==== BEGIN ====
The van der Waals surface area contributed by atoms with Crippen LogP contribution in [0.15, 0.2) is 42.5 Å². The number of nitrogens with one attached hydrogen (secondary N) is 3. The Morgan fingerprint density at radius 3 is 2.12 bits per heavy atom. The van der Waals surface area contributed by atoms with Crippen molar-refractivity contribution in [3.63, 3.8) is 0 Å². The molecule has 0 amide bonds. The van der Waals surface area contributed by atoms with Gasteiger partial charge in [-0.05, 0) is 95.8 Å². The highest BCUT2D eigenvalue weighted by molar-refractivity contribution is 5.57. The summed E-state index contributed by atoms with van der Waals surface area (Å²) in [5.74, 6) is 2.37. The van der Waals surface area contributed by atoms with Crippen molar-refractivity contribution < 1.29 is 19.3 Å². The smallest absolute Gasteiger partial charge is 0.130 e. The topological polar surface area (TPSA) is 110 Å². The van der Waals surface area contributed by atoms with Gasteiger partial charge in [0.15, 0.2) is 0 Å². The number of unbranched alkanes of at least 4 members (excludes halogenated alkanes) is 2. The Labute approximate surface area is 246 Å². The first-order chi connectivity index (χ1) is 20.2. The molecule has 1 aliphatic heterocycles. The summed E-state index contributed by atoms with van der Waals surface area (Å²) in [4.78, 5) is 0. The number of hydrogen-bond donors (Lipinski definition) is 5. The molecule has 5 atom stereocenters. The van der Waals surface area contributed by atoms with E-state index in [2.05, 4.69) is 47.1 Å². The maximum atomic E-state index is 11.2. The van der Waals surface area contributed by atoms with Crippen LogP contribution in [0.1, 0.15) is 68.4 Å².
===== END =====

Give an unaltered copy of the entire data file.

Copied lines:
The van der Waals surface area contributed by atoms with Crippen LogP contribution in [0.15, 0.2) is 42.5 Å². The number of nitrogens with one attached hydrogen (secondary N) is 3. The Morgan fingerprint density at radius 3 is 2.12 bits per heavy atom. The van der Waals surface area contributed by atoms with Crippen molar-refractivity contribution in [3.63, 3.8) is 0 Å². The molecule has 0 amide bonds. The van der Waals surface area contributed by atoms with Gasteiger partial charge in [-0.05, 0) is 95.8 Å². The highest BCUT2D eigenvalue weighted by molar-refractivity contribution is 5.57. The summed E-state index contributed by atoms with van der Waals surface area (Å²) in [5.74, 6) is 2.37. The van der Waals surface area contributed by atoms with Crippen molar-refractivity contribution < 1.29 is 19.3 Å². The smallest absolute Gasteiger partial charge is 0.130 e. The topological polar surface area (TPSA) is 110 Å². The van der Waals surface area contributed by atoms with Gasteiger partial charge in [0.15, 0.2) is 0 Å². The number of unbranched alkanes of at least 4 members (excludes halogenated alkanes) is 2. The Labute approximate surface area is 246 Å². The first-order chi connectivity index (χ1) is 20.2. The molecule has 1 aliphatic heterocycles. The summed E-state index contributed by atoms with van der Waals surface area (Å²) in [4.78, 5) is 0. The number of hydrogen-bond donors (Lipinski definition) is 5. The molecule has 5 atom stereocenters. The van der Waals surface area contributed by atoms with E-state index in [2.05, 4.69) is 47.1 Å². The maximum atomic E-state index is 11.2. The van der Waals surface area contributed by atoms with Crippen LogP contribution in [0.1, 0.15) is 68.4 Å².